I looked straight into his eyes. Maybe he’d see something reassuring in my expression and give me a chance. We stared at each other, neither of us moving. And then, all of a sudden, in the black liquid pool of Armani’s gaze, I understood why he was so afraid.

I knew because I was scared too.

I was scared Rick didn’t love me. I was scared he’d never loved me and he’d leave, just as my dad and every other man in my life had done. I was scared my business would flounder and I’d end up alone and miserable.

Mostly I was scared to let go and let God. He hadn’t protected me before. Why should I trust him now?

Armani and I stood there facing off. If only he could understand what I meant!

It made me wonder. Was I misunderstanding things too? I had to admit that, after 20 years, Rick was still here. Surely a man who wanted to leave would have bolted the minute I started checking over his restaurant receipts! And he’d said we needed help...could that mean he thought our marriage was worth saving?

What other signs of his faithfulness had I been missing? What other signs of God’s support had I been ignoring?

It was almost as if I heard a voice speaking in that corral, a voice that had been trying to speak to me for a long time. It was saying just two simple words, the same words I’d said to Armani moments before.

Trust me.

I took another step toward the horse. And another.

“Trust me,” I said again. I could hear the change in my voice, a softer, gentler, more relaxed tone. Maybe Armani sensed it too. A moment later I was beside him. I raised my hand and put it on his shoulder. He didn’t move.

It was a start. At that moment, I knew I could gentle this horse. Armani had taken the first scary step: He trusted me.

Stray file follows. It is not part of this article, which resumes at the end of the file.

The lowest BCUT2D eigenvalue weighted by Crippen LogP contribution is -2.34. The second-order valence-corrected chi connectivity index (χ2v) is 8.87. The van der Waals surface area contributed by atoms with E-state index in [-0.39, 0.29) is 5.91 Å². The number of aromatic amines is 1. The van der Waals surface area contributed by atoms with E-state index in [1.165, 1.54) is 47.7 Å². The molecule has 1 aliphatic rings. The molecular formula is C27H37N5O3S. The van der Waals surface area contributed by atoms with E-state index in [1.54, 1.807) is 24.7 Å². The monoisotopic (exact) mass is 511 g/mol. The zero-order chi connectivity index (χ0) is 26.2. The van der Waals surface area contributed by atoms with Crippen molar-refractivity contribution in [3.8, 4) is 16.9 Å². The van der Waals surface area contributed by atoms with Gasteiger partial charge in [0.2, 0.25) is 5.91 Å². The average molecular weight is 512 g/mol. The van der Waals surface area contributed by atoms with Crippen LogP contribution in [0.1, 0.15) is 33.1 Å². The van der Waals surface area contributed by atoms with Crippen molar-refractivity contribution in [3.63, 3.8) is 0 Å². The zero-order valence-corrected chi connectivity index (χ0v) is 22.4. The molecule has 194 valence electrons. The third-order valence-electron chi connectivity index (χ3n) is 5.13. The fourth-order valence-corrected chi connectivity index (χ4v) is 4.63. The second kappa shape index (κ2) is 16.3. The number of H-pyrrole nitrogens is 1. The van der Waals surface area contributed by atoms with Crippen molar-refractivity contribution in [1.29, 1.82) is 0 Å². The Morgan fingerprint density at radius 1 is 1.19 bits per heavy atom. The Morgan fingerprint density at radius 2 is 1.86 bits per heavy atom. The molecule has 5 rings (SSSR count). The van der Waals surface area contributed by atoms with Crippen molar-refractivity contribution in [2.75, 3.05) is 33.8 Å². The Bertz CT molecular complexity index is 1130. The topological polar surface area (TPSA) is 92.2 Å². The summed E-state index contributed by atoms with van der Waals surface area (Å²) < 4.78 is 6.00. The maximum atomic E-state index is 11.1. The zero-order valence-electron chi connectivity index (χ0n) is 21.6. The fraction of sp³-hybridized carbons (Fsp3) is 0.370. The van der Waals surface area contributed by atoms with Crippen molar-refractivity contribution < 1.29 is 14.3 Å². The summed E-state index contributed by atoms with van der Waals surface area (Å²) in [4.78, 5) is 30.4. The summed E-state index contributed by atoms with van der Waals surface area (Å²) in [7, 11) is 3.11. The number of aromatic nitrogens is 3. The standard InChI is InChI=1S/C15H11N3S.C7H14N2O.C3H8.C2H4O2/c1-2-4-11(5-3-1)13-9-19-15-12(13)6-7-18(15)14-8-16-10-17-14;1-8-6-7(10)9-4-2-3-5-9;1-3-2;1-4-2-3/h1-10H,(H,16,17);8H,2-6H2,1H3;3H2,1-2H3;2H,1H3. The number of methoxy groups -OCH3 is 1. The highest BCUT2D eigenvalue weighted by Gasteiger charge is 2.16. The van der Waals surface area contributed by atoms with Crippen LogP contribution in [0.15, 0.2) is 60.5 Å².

I needed gentling too if I wanted to make our marriage work.

Rick had been serious when he told me we needed help. We agreed to meet with our pastor for marriage counseling. Our pastor also recommended that we attend a marriage-themed Bible study. What a difference these things made! Not immediately, of course, but within months Rick and I were in a whole different place.

Love is indeed patient. It takes time to heal a broken marriage. And love is kind. It’s hard to mistrust someone when he keeps doing things–hugs, kisses, chores, gifts of time–that you only do for love.

That summer, Rick went with me to a mustang horse meetup, a first. We had a blast! He helped me with everything, laughing and joking and carting my stuff all over the meetup. At one point I was talking to some old clients.

“Lucky you,” they said. “We were just talking to your husband. He sure thinks the world of you! Couldn’t stop telling us how great you are. If only all marriages were like that.”

I gazed over at Rick, hoisting some of my equipment into the truck. For an instant I flashed back to the beginning of our life together, when we couldn’t stop talking. I remembered how strange and wonderful it felt to meet someone who loved me for me.

It felt just as strange and wonderful now. Trust me.